Bound by Flame Review (PS4)
Bound by Flame is a rather frustrating affair, as developer Spiders gives gamers a product that is adequate almost across the board, with areas of untapped potential to be found everywhere. From the combat and crafting, to the characters and story, there is not one area that really soars above the rest and moves this past being a mediocre release. You can see where the developer has some good ideas but struggled to bring it all together to give you an excellent game.
The first aspect that underwhelms is the story. You begin the game and learn of the army of Deadwalkers, led by the Ice Lords, who are trying to enslave all of man and elf-kind. You take control of a “powder-master” nicknamed Vulcan, who is under the employ of the Freeborn Blades. After a mixup during a magic ceremony led by the Red Scribes, you now have a demon sharing your body as you continue your fight to hopefully defeat the Ice Lords one day.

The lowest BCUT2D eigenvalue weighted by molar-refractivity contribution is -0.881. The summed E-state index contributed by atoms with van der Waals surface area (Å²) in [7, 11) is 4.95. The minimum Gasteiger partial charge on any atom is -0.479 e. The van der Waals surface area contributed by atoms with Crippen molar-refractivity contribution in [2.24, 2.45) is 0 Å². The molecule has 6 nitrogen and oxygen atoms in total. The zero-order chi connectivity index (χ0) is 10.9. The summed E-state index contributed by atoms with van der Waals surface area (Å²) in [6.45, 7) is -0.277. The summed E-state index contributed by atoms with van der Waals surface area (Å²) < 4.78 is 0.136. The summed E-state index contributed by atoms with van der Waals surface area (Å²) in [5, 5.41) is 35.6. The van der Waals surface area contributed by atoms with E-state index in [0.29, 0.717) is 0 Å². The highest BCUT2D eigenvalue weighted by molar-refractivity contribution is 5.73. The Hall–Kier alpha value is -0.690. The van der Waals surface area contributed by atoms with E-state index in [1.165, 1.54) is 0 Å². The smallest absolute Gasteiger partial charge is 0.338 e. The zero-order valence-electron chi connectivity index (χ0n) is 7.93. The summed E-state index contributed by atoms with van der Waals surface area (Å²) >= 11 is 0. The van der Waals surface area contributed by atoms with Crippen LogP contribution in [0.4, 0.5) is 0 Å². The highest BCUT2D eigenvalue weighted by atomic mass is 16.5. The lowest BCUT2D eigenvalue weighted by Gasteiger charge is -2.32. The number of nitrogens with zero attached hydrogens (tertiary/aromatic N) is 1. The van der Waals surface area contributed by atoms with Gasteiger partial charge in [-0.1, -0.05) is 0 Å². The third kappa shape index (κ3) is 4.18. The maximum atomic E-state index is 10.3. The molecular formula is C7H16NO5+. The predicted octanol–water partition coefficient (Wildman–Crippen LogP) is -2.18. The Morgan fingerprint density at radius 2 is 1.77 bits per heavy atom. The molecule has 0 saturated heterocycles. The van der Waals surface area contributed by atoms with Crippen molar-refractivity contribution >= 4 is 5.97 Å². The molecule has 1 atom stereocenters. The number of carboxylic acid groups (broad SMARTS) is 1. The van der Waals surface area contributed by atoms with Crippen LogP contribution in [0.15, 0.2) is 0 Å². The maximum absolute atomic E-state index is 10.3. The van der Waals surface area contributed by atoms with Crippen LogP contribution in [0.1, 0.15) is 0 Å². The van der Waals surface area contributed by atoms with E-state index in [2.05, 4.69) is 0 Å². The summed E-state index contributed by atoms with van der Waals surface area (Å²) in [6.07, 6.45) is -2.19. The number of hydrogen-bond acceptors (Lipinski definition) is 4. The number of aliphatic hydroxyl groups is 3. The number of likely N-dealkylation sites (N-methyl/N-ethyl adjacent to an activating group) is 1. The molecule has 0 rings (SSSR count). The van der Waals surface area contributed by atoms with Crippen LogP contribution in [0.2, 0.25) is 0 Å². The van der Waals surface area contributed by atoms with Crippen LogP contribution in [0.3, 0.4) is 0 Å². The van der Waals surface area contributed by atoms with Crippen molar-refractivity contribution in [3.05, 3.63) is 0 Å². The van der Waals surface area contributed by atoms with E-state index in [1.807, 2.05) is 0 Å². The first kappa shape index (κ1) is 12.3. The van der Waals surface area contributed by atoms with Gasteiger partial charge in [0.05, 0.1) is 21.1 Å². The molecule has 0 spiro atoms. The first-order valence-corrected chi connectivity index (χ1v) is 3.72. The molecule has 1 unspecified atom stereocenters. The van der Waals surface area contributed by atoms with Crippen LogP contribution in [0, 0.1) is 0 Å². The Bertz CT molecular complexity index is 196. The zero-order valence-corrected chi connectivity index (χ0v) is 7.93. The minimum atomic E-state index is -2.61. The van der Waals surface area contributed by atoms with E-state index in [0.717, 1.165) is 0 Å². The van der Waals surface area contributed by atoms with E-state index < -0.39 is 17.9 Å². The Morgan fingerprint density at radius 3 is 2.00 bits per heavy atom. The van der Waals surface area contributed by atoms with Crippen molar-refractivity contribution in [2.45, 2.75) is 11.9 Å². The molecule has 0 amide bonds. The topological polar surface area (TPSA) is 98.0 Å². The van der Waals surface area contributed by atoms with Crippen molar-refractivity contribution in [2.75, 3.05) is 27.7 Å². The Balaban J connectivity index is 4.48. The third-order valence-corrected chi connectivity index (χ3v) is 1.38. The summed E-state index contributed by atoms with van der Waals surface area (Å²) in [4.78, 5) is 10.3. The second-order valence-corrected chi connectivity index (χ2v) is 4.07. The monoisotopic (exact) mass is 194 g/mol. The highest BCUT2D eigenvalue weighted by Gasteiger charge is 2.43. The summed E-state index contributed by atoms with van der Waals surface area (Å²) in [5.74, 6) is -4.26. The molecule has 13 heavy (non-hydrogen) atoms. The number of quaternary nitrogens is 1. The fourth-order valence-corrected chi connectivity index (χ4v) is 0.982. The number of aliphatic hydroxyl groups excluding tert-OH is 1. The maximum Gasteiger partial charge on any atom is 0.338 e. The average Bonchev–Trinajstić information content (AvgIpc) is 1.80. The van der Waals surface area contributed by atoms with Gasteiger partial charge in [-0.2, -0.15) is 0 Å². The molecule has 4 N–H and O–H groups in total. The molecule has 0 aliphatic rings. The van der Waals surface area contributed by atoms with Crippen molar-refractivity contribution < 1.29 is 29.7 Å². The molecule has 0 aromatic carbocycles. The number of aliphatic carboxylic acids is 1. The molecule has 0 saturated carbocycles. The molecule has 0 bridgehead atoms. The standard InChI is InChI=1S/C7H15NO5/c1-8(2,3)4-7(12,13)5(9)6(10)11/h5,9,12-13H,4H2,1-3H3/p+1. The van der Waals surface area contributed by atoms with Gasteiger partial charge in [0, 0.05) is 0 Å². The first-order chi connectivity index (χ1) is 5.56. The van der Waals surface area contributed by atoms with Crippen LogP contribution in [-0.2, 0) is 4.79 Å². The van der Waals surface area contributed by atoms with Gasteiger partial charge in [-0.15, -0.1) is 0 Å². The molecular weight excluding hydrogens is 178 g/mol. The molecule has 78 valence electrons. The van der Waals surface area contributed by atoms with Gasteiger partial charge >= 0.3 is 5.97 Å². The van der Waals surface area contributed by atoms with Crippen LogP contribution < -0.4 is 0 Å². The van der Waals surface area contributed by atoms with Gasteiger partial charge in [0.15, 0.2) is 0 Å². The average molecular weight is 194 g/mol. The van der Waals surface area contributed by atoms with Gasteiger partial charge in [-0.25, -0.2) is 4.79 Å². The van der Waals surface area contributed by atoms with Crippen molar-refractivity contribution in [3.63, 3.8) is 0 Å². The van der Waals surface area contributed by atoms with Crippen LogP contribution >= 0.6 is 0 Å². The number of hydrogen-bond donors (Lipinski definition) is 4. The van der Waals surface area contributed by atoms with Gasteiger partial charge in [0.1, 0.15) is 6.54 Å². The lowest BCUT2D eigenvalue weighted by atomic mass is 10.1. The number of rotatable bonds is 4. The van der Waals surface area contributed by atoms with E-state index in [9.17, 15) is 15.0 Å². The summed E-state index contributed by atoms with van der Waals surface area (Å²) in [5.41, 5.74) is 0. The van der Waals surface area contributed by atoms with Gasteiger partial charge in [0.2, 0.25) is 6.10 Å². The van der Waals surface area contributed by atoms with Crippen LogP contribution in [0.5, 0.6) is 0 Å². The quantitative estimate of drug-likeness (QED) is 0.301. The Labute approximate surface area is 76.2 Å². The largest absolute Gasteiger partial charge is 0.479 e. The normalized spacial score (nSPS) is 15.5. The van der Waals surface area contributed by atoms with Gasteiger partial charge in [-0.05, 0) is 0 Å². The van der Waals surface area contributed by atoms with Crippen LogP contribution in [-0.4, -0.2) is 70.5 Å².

The story is not overly unique and is really let down by some lackluster writing and characters that do almost nothing to help further the story. In fact, most all of the characters feel void of emotions, leaving you with empty shells droning on about absolutely pointless things. Making matters worse is that to even turn in a quest to someone, you must navigate through pointless dialogue to find the dialogue line that allows you to complete it. The game also gives you the ability to choose different dialogue paths at certain points during the story but you never feel the true weight of these decisions.